Think about those answers.?Take a minute to truly reflect. I would even suggest writing your answers down on a piece of paper.
Who you would ?have them remember you as?or what you would have them remember you for?is?your personal definition of success!
Using this exercise, I’ve defined my own roles in my life and this perspective has helped me to create a personal mission statement.?You must know who you are?and what you need to do to become the best version of yourself.?Doing this will be your?driving force?to get to your ultimate destination. This is called seeking clarity.
There is?great power?in?beginning with the end in mind.?As I strive to become the man I envision myself becoming, I have a?deeper satisfaction?in life. I have a stronger conviction?to accomplish my goals.?I have a purpose. I also have a reason to challenge myself by setting goals to develop into the best version of myself.
To?truly?know where you are going,?to have a clear vision?of where you are headed;?you must first have a clear picture of?who you are.
As your life coach, I can help you develop your vision, help you set goals to achieve your vision, and inspire you to grow into the person it will take to make your vision a reality! Contact me today for a free consultation.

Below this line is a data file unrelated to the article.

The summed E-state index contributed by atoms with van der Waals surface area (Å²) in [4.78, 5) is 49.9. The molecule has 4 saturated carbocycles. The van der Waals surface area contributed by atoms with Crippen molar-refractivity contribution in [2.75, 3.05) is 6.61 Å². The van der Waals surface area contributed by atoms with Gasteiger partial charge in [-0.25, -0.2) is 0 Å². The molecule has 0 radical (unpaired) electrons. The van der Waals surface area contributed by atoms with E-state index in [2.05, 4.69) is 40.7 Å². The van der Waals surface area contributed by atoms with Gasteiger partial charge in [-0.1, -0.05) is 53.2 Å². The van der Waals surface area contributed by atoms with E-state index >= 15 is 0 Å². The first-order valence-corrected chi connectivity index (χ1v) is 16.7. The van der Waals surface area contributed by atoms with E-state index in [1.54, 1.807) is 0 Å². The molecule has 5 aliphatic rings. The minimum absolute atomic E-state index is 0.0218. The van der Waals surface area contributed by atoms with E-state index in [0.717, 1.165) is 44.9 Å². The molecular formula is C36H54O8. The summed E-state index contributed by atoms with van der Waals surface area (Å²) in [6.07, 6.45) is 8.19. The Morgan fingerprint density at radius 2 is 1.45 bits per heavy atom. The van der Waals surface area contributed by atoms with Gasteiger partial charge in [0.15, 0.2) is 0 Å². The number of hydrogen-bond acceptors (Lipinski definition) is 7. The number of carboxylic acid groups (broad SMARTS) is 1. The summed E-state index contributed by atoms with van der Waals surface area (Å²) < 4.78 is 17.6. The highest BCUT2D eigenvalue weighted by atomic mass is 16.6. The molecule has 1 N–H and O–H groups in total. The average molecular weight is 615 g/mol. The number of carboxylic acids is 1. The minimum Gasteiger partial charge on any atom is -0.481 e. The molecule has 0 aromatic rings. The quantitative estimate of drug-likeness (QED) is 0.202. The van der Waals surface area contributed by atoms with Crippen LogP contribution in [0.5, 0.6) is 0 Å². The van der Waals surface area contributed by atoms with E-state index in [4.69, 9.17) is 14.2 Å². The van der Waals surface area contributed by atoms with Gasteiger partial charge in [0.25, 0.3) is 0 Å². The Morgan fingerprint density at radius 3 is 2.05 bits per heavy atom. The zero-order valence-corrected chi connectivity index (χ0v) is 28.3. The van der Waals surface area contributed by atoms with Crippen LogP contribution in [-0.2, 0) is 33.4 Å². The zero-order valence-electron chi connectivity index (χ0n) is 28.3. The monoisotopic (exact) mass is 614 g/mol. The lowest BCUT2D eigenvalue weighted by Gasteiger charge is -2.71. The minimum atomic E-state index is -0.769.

Abuse / Relationship / Trauma / Uncategorized
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Anyone who has been in an abusive relationship and has lived to tell the tale is a survivor. This includes those who are currently in such a relationship and either working their way out or making preparations to do so. One large obstacle to ending and healing from an abusive relationship is guilt. This guilt comes from pity for the abuser, which is born of compassion, which the abuser has learned to twist like a knife in the survivor?s gut.
Most people are moved with compassion when they see others in pain. Examples include an elderly person having trouble breathing, a parent grieving over the sudden loss of a child, a crippled person struggling to walk, or an infant painfully and weakly crying. Such examples, which move the vast majority of human beings, generally do not move abusive people, because they often lack the ability or desire to feel compassion. Instead, they view such circumstances as tools they can use when the time is right. Can you imagine someone storing the memory of a parent grieving over the loss of child, and later using it to twist and manipulate that person? Not only do people like that actually exist, but there are far more of them in the world than most people realize.